Hype Dreams and Value Nightmares: Waking Up to the Truth About 3 Overrated Stocks

Stocks to sell

The market is on an incredible bull run. Since the fall of 2022, growth and technology stocks have been going virtually straight up.

And, fundamentally, there’s a solid reason for that. We are seeing real breakthroughs in fields such as semiconductors and artificial intelligence right now. While it’s still early in this new technology paradigm, it’s already becoming apparent that fortunes are being made riding this wave.

That said, a growth stock boom isn’t a good excuse to buy all technology companies indiscriminately. While many companies are enjoying strong fundamentals at the moment, other firms look more like tech pretenders than future champions. These three overrated stocks to sell have seen their valuations run far ahead of the underlying fair value of their respective businesses.

Marvell Technology (MRVL)

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Marvell Technology (NASDAQ:MRVL) is a semiconductor company with a variety of chip operations. The company is most well-known for its System-on-a-Chip architectures along with Ethernet solutions, electro-optical products and custom application specific integrated circuits.

While Marvell is a broadly-diversified semiconductor company, its AI product offerings are driving the conversation right now. Marvell makes a point of highlighting its partnership with Nvidia (NASDAQ:NVDA) and its focus on delivering AI infrastructure for the AI Era.

MRVL stock has jumped from around $40 in early 2023 to more than $70 per share now on the expectations that these AI strategies will turn into profits.

So far, this simply hasn’t happened. In fact, the company’s recent Q1 earnings report was a fiasco. The company reported merely in-line results, whereas traders had been hoping that the AI buzz would turn into a big earnings beat.

Making matters worse, Marvell somehow reported a 12% year-over-year decline in revenues despite all the AI hype. At some point, Marvell’s AI business may start to catch on with customers. But with the stock at 50 times forward earnings, investors are paying a high price for this possibility.

Dell Technologies (DELL)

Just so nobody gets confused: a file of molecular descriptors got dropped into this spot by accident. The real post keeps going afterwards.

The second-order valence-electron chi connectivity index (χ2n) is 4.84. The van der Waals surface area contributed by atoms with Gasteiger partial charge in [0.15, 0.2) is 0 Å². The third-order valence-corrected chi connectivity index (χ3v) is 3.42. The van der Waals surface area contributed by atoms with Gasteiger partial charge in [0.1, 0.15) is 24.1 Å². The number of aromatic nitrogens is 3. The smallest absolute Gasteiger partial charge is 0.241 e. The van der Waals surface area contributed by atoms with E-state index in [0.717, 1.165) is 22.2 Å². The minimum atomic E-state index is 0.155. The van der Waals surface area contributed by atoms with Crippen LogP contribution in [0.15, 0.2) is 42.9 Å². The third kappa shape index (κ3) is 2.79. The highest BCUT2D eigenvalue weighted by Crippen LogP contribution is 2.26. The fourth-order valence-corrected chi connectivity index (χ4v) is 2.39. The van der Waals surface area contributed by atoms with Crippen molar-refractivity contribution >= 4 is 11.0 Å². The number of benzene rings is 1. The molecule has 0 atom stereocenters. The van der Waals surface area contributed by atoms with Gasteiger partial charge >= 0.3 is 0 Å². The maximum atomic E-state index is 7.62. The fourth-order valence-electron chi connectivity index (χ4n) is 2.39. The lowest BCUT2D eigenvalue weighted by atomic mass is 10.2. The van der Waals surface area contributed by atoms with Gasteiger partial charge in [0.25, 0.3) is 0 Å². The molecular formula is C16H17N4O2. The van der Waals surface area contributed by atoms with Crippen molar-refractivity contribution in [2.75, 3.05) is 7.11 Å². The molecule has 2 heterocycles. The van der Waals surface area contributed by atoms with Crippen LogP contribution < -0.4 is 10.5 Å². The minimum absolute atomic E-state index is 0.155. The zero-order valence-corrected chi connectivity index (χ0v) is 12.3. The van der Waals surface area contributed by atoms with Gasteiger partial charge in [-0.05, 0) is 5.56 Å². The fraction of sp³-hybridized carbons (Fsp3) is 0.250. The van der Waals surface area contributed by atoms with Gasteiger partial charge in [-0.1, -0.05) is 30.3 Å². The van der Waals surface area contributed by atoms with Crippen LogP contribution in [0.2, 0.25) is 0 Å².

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Dell Technologies (NYSE:DELL) used to be at the forefront of major trends in consumer electronics hardware. Traders rushed to own Dell shares back in the dot-com era thanks to the company’s promise.

But that magic wore off many years ago. More recently, Dell has been a slower-moving consumer electronics and IT vendor. These sorts of companies generally earn low valuations. While a cash cow business has value, the lack of growth tends to limit excitement.

Traders have given DELL stock a fresh look over the past year, however. Shares are up more than 200% over the past 12 months. This comes thanks to Dell’s push into selling AI-enabled servers and hardware.

There is rapid growth here, and Dell is seeing real momentum for the first time in a while. But there is a major red flag here. Profitability on server sales appears to be underwhelming. Toni Sacconaghi, an analyst at Sanford Bernstein, in a cautious research piece noted that there are: “concerns that AI servers are being sold at near-zero margins.” Dell can sell plenty of AI-hardware, but it remains to be seen if it has a competitive moat to earn sizable profits on this business.

Sacconaghi isn’t the only analyst with questions. Morningstar’s William Kerwin sees more than 50% downside for DELL stock, as he believes fair value is merely $65 per share.

CrowdStrike (CRWD)

Source: Michael Vi / Shutterstock

CrowdStrike (NASDAQ:CRWD) is a leading cybersecurity company. It offers a cloud-based suite of solutions for protecting endpoints, workloads, user identity and data.

CrowdStrike has been an incredible growth story. It has increased its revenues from $481 million in fiscal year 2020 to $3.1 billion in fiscal year 2024. There’s no disputing that track record of success, and its industry has considerable growth drivers as well.

However, the company is only modestly profitable. Shares are trading at around 100 times estimated adjusted fiscal year 2025 earnings. Making matters worse, excluding those adjustments, the company is trading at a shocking 725 times GAAP trailing earnings.

If CrowdStrike could keep up its stratospheric revenue growth rate, maybe it could grow into this valuation within a reasonable timespan. However, as the company grows, its revenue growth rate is trailing off, with analysts seeing it drop to the mid-20s annually in fiscal year 2026. Rising competition within the industry threatens to further slow growth rates, pressure pricing and increase customer churn.

On the date of publication, Ian Bezek did not have (either directly or indirectly) any positions in the securities mentioned in this article. The opinions expressed in this article are those of the writer, subject to the InvestorPlace.com Publishing Guidelines.

Ian Bezek has written more than 1,000 articles for InvestorPlace.com and Seeking Alpha. He also worked as a Junior Analyst for Kerrisdale Capital, a $300 million New York City-based hedge fund. You can reach him on Twitter at @irbezek.

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